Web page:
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The BYOD trend is causing new security concerns for enterprise network and data security. Corporate users (e.g. employees, contractors) are accessing enterprise network and data, and bypassing corporate security controls using their personal Wi-Fi devices. This uncontrolled access can open wireless backdoors into the enterprise network, malicious activity, leakage of sensitive data, and exposure to malware.
Click the link to take the BYOD survey and enter to win an 8GB iPod Touch.
Phones are increasingly becoming portals to the outside world, with their own networks that can bridge WiFi security and provide an unauthorized laptop access. AirTight would like a minute of your time to understand how pervasive these devices are in your organization and if they have affected the way you address network security.
As a thank you for helping AirTight with this short survey, two names will be drawn at random to win an 8GB iPod Touch. To be entered in the drawing please submit your contact information at the end of this survey.
BYOD, Wireless security
BYOD (Bring Your Own Device) seems to be the dominant theme for 2012 in the Wi-Fi infrastructure and security space. As people increasingly bring in personal smartphone devices on the enterprise premises, the network/security administrators are grappling with the security implications. Given how engaging the new smartphone and tablet apps are, conflict arises between the users’ desire and the network/security administrators’ intentions. You need to ensure that this conflict does not turn BYOD into BYOR (Bring Your Own Rogue AP)! Read more…
802.11n, Best practices, Compliance, smartphones, Wireless gadgets, Wireless security
As the BYOD (Bring Your Own Device) tide rises, the network and security admins wonder if their existing Wi-Fi infrastructure security will hold on. In particular, will WPA2 with PEAP, which is pretty much the norm for the Wi-Fi infrastructure security in the enterprise networks today, continue to be adequate? WPA2 with PEAP is simple enough, still strong enough, and has served the enterprise Wi-Fi security needs very well in the past several years. The forthcoming BYOD revolution however pops a new challenge for WPA2 and will require additional thinking on part of the network and security admins about how to complement PEAP to address some of the BYOD security issue. This new challenge comes from the ease with which people can bring in personal mobile devices on the enterprise premises and connect them to the WPA2 enterprise Wi-Fi network without administrator knowledge or help.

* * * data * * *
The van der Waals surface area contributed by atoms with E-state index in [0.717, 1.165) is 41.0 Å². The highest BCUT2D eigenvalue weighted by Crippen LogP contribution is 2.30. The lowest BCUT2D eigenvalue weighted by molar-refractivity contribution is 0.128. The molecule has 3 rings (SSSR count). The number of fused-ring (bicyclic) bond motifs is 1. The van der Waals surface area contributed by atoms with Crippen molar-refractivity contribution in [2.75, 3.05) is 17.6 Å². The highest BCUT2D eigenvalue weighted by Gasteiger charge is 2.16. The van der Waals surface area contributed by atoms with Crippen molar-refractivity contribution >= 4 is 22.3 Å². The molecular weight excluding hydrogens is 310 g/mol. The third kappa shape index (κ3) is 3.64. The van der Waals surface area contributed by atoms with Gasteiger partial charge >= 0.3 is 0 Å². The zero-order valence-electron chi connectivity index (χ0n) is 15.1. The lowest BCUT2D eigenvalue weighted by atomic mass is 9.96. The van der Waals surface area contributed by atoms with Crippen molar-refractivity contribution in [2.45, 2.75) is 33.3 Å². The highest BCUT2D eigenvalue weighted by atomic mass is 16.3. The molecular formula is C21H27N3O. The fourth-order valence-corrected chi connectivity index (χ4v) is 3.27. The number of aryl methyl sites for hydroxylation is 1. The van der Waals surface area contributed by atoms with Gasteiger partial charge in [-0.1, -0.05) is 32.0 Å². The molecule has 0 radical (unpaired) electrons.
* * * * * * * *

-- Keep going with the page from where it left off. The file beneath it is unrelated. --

Right when the Wi-Fi access and security management are moving towards the controller-less architecture, another interesting architecture seems to have evolved at the other extreme. This architecture seems to be advocating not one, but two WLAN controllers in tandem – and that too from two different vendors. And, some optional (additional?) security management servers on top of the tandem. You think I am kidding? Then check this announcement from Aruba Networks, which is a leading controller-based WLAN vendor: http://www.arubanetworks.com/solutions/by-application/byod-services-on-your-existing-wi-fi/. The stated business case seems to be to put a band-aid on the Cisco WLAN’s (another leading controller-based WLAN vendor) insufficient security features.
In this case, the tandem is only for BYOD security, but as a matter of fact there are many more security gaps that will still remain to be addressed even after the twin tandem controllers are deployed. Would we need a third WLAN controller in the tandem to fill the remaining security gap, and who might provide that? Or, is it just easier to deploy a controller-less comprehensive WIPS solution (and that too with the onsite or cloud option) and secure the Cisco WLAN once and for all. Just a practical thought.
Cloud computing, Wireless security